My young charges do not believe me when I tell them that no brain truly multitasks, but we all “toggle.” Teaching 7th grade has also been, well – interesting. It dawned on me the other day that I am not teaching one year younger, but at least two: I sent young adults, high school students, off into the world last May; however, now I am growing sixth grade students.
I have had the discouraging report that our school’s test scores, which were steadily climbing, precipitously fell. If one were to correlate the fall of test scores with change in philosophy or pedagogy, it may have a link between the introduction of a quasi-RTI model, change of schedules, a hobbled PLC model, and the like. We shuffled, danced, and placed kids in basal reading programs, had teachers from all content areas teach these reading programs, and then scratched our heads when our scores plummeted. But I cannot blame external systems completely: I am holding up a harsh light to my own pedagogy skills. I will take the credit for much of our students’ successes: as a curriculum leader, I worked tirelessly to get the best resources in our school, novel units, novels, engaging lesson plans, and the like. I shared and shared and shared. Maybe too much. What did I do wrong? How did I not help the 7th grade teachers? How did I not help the 8th grade teachers? Most importantly: did I lose my voice and vote while advocating for my students? Was anyone listening to me and the other curriculum leaders? (Echo, you lonely little goddess…can you hear me now?)
But now everyone seems angry all the time, and confused. We are now practicing an ‘inclusion’ model and already I have had angry parents, from honors to special educational needs. I see the swirls of dollar signs flocking metaphorically over our heads, flying out the windows, while we get copying budgets and toner cartridge rations. The students still enjoy their laptops, but already are playing games, games, games, and the new discipline policy lacks teeth at the moment. Doesn’t mean things won’t change, but for now, it is definitely a ‘grassroots’ sort of procedure. I always like my students–that is never a question. And fortunately, those seventh grade kids like me, too. Not too many problems, yet.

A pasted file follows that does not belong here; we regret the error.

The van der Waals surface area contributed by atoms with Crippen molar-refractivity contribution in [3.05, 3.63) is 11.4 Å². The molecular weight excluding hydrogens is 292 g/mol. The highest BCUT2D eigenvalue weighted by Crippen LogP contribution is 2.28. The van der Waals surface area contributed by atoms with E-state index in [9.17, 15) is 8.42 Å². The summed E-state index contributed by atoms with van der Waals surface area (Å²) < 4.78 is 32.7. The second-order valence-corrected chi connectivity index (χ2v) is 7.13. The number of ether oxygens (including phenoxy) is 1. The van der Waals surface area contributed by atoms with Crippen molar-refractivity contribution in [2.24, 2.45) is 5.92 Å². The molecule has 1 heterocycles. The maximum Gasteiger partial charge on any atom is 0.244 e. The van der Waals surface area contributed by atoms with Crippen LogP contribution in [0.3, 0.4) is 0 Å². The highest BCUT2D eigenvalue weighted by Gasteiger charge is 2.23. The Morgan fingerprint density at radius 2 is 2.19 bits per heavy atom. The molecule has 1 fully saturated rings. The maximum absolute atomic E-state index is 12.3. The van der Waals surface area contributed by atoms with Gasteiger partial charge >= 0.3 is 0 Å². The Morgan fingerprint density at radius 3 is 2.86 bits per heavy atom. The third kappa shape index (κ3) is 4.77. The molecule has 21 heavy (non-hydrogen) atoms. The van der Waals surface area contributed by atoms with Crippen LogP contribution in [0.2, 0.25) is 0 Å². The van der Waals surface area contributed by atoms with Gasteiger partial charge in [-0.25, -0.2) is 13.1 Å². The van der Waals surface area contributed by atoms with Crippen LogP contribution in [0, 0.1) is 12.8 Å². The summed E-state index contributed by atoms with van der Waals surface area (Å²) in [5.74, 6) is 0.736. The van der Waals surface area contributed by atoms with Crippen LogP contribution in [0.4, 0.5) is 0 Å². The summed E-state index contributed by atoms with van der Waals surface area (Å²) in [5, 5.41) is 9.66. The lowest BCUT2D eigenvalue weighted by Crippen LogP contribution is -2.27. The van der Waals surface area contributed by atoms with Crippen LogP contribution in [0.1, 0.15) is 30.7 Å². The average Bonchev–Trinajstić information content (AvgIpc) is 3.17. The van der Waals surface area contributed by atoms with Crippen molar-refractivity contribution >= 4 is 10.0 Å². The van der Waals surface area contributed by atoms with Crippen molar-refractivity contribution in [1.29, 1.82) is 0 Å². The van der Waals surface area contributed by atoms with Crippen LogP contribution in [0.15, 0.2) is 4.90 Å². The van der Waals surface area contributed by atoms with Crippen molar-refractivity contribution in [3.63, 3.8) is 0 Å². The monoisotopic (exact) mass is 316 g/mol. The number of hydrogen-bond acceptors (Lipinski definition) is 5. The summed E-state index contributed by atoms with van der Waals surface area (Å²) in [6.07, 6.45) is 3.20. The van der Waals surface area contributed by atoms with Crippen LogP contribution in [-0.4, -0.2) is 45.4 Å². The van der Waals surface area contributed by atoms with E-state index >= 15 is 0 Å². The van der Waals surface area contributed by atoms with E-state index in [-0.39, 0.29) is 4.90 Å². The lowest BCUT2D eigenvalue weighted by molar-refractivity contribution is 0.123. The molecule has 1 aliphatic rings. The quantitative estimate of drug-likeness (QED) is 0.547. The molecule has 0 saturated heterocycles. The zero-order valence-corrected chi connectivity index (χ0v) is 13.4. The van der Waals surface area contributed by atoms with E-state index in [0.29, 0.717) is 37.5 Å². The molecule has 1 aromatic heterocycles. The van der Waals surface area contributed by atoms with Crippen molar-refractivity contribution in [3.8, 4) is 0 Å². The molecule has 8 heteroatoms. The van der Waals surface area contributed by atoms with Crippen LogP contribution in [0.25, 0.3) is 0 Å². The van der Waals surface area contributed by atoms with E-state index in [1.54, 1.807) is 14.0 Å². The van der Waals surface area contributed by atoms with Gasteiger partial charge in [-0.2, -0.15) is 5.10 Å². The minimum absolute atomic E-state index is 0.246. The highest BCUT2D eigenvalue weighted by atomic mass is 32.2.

In order to reinforce the technology rules, and ever-striving to give ‘reasons why,’ I gave them a demonstration the other day, where I put a chair in front of the room. I “volunteered” a student to be the “great book,” while I cast myself as “awesome music.” We jumped up and down and played musical chairs, vying for the spot of our “brain” (played diligently by “chair”), until I made my toggling point. (Of course, helped them with background knowledge of a toggle switch, with a cameo appearance by “light-switch.”) They laughed, and got the point, although the next day, still had to remind, remind, remind.
But I think what might be happening to our kids may be something else besides fighting for attention in the language centers of their brains: we are pruning their ‘growth mindsets’ too fast and too much. And, I need to really think on this: do I have what it takes to be a mastery teacher? Am I willing to push, push, push for their higher scores on the state tests? It always was a meta-question for me: if I teach it, they will learn it, and the test itself will be fine. Now I am not so sure. Just wondering if I drink the Koolaid and focus solely on test scores. I have always agreed with the state standards: we have eleven targets, and they are fair and just in my opinion. They are things I want my students to know how to do. Period. But that test…huh.
But if I do that, teach the test and how to take it, how does that fit in with my knowledge of fixed versus growth mindset?
From: Wired Magazine: In this new paper, Moser et al. extends this research by looking at how beliefs about learning shape these mostly involuntary error-related signals in the brain, both of which appear in less than half a second. More specifically, the scientists applied a dichotomy first proposed by Carol Dweck, a psychologist at Stanford. In her influential research, Dweck distinguishes between people with a fixed mindset — they tend to agree with statements such as “You have a certain amount of intelligence and cannot do much to change it” — and those with a growth mindset, who believe that we can get better at almost anything, provided we invest the necessary time and energy. While people with a fixed mindset see mistakes as a dismal failure — a sign that we aren’t talented enough for the task in question — those with a growth mindset see mistakes as an essential precursor of knowledge, the engine of education.
I’m not even sure what I am asking, it’s that bad. I’m just glad I kept all my resources and lessons from when I taught 7th grade. Dusting off Edgar Allan Poe and ‘The Highwayman.’ Somehow, their scores went up, so I guess it’s not hopeless. Just have to get the lightbulbs to work.